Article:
• I have to agree with Bill. I also agree with Dan that the problem is selfishness. Our mainline denominations are so selfish that they want the government to do their jobs. Let us sit comfortably in our big fancy churches feeling really good if we give 5% of our budget to the poor, the immigrant, the needy. And we loudly demand that the rich pagan, from whom the tax man already takes 10% for the poor and needy, must pay more. ! Of course, it is the rich pagan who is greedy, not us!! Of course it is the rich pagan who does not claim to be a disciple of Christ, who is not doing his share. We justify our demand that the government (i.e., the rich pagan) do more based upon Christ’s well known sermon calling upon the rich Roman empire to care for the Jewish poor, so that his disciples did not need to help the poor and needy. Look at the way those who demanded that others clothe the naked, feed the hungry, and visitor the sick and imprisoned so that they could afford to build that new church addition are treated in Matthew 25. May God have mercy on us!

  2. I blogged yesterday about the way that bad Christian theology is contributing to the death of democracy in our country. http://morganguyton.wordpress.com/2011/07/28/is-democracy-dying/.

    One form of Christian theology makes Christians very good at building community with others; another form cultivates a vitriolic “us vs. them” attitude in Christians.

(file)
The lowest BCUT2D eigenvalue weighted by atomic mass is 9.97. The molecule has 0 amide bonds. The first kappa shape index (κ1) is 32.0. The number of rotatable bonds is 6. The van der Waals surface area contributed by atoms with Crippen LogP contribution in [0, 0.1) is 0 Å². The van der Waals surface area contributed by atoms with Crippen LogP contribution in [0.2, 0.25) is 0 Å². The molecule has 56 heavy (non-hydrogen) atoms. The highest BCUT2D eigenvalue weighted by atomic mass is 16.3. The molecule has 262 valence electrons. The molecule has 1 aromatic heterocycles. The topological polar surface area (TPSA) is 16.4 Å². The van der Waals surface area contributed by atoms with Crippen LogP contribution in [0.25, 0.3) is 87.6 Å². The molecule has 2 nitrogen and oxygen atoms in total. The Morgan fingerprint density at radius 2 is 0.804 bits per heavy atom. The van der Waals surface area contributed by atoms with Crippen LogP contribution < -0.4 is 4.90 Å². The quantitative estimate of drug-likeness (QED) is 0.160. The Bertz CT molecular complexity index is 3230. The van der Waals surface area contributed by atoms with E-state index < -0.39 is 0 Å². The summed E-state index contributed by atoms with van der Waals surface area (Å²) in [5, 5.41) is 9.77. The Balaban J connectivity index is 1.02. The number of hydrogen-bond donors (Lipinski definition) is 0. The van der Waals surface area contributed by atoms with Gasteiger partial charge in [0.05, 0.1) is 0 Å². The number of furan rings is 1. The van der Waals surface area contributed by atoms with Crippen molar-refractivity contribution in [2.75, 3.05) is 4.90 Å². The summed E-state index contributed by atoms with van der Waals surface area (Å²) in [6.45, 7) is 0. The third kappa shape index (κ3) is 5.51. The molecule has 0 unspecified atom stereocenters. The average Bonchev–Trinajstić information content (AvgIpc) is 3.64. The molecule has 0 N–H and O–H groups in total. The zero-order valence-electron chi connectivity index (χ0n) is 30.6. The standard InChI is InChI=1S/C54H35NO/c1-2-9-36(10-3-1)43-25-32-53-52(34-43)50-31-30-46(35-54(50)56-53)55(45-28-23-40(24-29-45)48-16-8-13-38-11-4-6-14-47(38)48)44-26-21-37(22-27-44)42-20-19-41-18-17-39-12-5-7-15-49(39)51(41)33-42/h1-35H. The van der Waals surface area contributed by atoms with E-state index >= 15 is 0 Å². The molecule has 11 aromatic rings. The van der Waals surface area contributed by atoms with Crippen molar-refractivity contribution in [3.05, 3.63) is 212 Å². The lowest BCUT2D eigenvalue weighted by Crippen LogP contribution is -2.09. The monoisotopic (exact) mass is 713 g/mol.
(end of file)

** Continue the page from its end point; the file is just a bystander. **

I consider the right account of Christian soteriology to say that the cross of Jesus saves me from that fundamental lack of trust you described and the egocentric defensiveness that Wesley described as “self-justification” in his sermon “Awake Thou that Sleepest.” The purpose of atonement is to make me a merciful person who shares God’s mercy with others. I desire blessings for all because I’ve been liberated from my defensive self-righteousness and parsimonious mistrust of God’s providence. People who are transformed in this way are able to build community with others. This I think is the Wesleyan gospel, which I’ve somewhat tried to encapsulate here: http://wp.me/p1zbcB-4p.

    The bad Christian theology rampant in America says that the cross has nothing to do with transforming how we treat other people because it is concerned with God defending his honor by adequately judging sin. People with this view see humanity as consisting in two categories: the elect and the damned. The damned are not people you’re supposed to try to understand. They’re evil because God made them that way so the only thing you’re supposed to do with them is defeat them.

    Methodists have allowed ourselves to be influenced by the ugly type of Christian theology, when our Wesleyan heritage has never been more needed in American Christianity.